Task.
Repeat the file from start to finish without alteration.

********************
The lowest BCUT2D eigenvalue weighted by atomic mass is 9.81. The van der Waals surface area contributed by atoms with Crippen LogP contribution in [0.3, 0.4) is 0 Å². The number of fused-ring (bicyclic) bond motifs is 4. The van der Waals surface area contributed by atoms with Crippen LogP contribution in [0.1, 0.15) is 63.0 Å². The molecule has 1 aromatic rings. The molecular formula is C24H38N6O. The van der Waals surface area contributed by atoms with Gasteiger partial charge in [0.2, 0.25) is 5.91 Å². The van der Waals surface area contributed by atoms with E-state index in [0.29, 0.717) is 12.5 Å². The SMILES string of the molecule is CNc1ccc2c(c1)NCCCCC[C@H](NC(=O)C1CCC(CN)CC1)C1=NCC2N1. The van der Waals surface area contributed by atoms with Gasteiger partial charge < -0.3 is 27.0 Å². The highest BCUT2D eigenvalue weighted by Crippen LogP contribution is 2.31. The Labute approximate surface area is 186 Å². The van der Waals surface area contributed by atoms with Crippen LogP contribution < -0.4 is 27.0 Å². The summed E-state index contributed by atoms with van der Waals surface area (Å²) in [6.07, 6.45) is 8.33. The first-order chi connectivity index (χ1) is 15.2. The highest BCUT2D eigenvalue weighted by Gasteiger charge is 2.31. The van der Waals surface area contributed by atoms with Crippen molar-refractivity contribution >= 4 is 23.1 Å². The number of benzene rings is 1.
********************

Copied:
The lowest BCUT2D eigenvalue weighted by atomic mass is 9.81. The van der Waals surface area contributed by atoms with Crippen LogP contribution in [0.3, 0.4) is 0 Å². The number of fused-ring (bicyclic) bond motifs is 4. The van der Waals surface area contributed by atoms with Crippen LogP contribution in [0.1, 0.15) is 63.0 Å². The molecule has 1 aromatic rings. The molecular formula is C24H38N6O. The van der Waals surface area contributed by atoms with Gasteiger partial charge in [0.2, 0.25) is 5.91 Å². The van der Waals surface area contributed by atoms with E-state index in [0.29, 0.717) is 12.5 Å². The SMILES string of the molecule is CNc1ccc2c(c1)NCCCCC[C@H](NC(=O)C1CCC(CN)CC1)C1=NCC2N1. The van der Waals surface area contributed by atoms with Gasteiger partial charge < -0.3 is 27.0 Å². The highest BCUT2D eigenvalue weighted by Crippen LogP contribution is 2.31. The Labute approximate surface area is 186 Å². The van der Waals surface area contributed by atoms with Crippen LogP contribution < -0.4 is 27.0 Å². The summed E-state index contributed by atoms with van der Waals surface area (Å²) in [6.07, 6.45) is 8.33. The first-order chi connectivity index (χ1) is 15.2. The highest BCUT2D eigenvalue weighted by Gasteiger charge is 2.31. The van der Waals surface area contributed by atoms with Crippen molar-refractivity contribution >= 4 is 23.1 Å². The number of benzene rings is 1.